Accuracy in Media

The New York Times is reporting that former NBCUniversal CEO Jeff Zucker is likely to be named the new president of CNN in the next few weeks, capping a search for a successor to Jim Walton, who announced  in July that he would be retiring at the end of the year.

Zucker had a largely successful career at NBC, and was best known for helping The Today Show rise to the top of the ratings, a spot the show held for 16 years, until this summer. He also ran the company’s cable channels, which he led to record profits. He was far less successful with NBC’s prime time lineup, and left the company after it was taken over by Comcast in 2010.

But past results are no guarantee of future success. By taking on CNN, Zucker will face a monumental challenge of turning around a moribund prime time news lineup that even in an election year has seen its audience fall 16 percent and is considered largely irrelevant by cable subscribers, as evidenced by the ratings.

The network, known for more straight news reporting, albeit with a liberal bent, has been trying in certain ways to copy both Fox News and MSNBC, while trying to claim they don’t have a viewpoint. This has led to a muddled mess of programming that still leans to the liberal side, and lacks any true identity, confusing viewers in the process.

One bright spot for CNN in the last couple of years has been when there are breaking news events and the like. The network tends to dominate in these instances and perhaps Zucker should carefully examine whether or not honest, straight down the middle reporting is where he should concentrate his efforts, rather than trying to emulate the competition, which has only exacerbated its decline.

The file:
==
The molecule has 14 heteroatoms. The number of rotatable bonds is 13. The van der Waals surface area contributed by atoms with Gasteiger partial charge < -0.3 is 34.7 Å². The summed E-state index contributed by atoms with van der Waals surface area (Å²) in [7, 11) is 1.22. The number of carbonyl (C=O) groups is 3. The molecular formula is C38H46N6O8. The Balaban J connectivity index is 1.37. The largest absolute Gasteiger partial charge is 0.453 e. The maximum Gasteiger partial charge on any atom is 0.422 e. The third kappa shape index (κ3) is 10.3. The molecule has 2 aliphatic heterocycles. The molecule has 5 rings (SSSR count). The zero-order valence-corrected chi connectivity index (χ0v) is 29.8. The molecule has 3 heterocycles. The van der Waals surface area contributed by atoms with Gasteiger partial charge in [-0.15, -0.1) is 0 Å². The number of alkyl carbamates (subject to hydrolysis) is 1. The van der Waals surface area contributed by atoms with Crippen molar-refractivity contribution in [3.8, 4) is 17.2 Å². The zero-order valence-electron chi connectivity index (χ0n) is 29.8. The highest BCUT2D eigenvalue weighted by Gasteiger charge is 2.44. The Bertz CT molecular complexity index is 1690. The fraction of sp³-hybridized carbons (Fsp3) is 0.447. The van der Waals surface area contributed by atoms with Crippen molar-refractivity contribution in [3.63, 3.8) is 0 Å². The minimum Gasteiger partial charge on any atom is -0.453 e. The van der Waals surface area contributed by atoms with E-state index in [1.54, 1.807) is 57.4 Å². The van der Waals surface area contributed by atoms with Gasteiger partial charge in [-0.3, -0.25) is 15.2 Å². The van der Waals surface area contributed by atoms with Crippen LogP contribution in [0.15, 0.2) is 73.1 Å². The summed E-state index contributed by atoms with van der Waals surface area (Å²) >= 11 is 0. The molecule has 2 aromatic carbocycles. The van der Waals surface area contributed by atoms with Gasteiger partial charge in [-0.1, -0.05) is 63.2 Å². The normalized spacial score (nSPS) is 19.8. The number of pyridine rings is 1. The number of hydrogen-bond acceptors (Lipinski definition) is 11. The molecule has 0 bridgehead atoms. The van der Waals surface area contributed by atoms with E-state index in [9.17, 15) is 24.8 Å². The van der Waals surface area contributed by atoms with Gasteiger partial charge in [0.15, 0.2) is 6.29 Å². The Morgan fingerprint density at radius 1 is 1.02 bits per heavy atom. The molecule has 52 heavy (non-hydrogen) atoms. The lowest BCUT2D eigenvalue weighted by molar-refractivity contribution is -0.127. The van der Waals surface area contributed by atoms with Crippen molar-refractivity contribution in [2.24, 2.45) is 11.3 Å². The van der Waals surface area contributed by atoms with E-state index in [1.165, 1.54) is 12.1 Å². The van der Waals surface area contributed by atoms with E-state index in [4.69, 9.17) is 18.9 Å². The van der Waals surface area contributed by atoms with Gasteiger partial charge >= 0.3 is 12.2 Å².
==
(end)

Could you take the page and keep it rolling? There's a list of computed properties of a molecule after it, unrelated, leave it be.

CNN, which was once the undisputed cable news leader, has sputtered in recent years as its prime time lineup lost vast segments of its audience to both Fox News and MSNBC. Viewers decided they preferred the livelier and more politically charged programs on those networks to the decidedly bland programs that CNN was offering.

While CNN may admirably be attempting to present the news in a less ideological manner than Fox or MSNBC, ratings still matter. And while MSNBC has become little more than a refuge for the far-left, and an arm of the current Democratic Party, CNN is paying the price for its unwillingness to race MSNBC to the bottom. Their problem is figuring out a way to find a larger audience, while staying true to what a news network should be doing—reporting the facts without fear or favor, and letting the viewers take it from there.

CNN is hoping that Zucker can find the magic he displayed at The Today Show, combined with his cable experience, to revive the network’s fortunes. But unless he is able to figure out a way to reshape CNN in such a way as to keep it balanced, while at the same time making it appealing, he may find success hard to come by.

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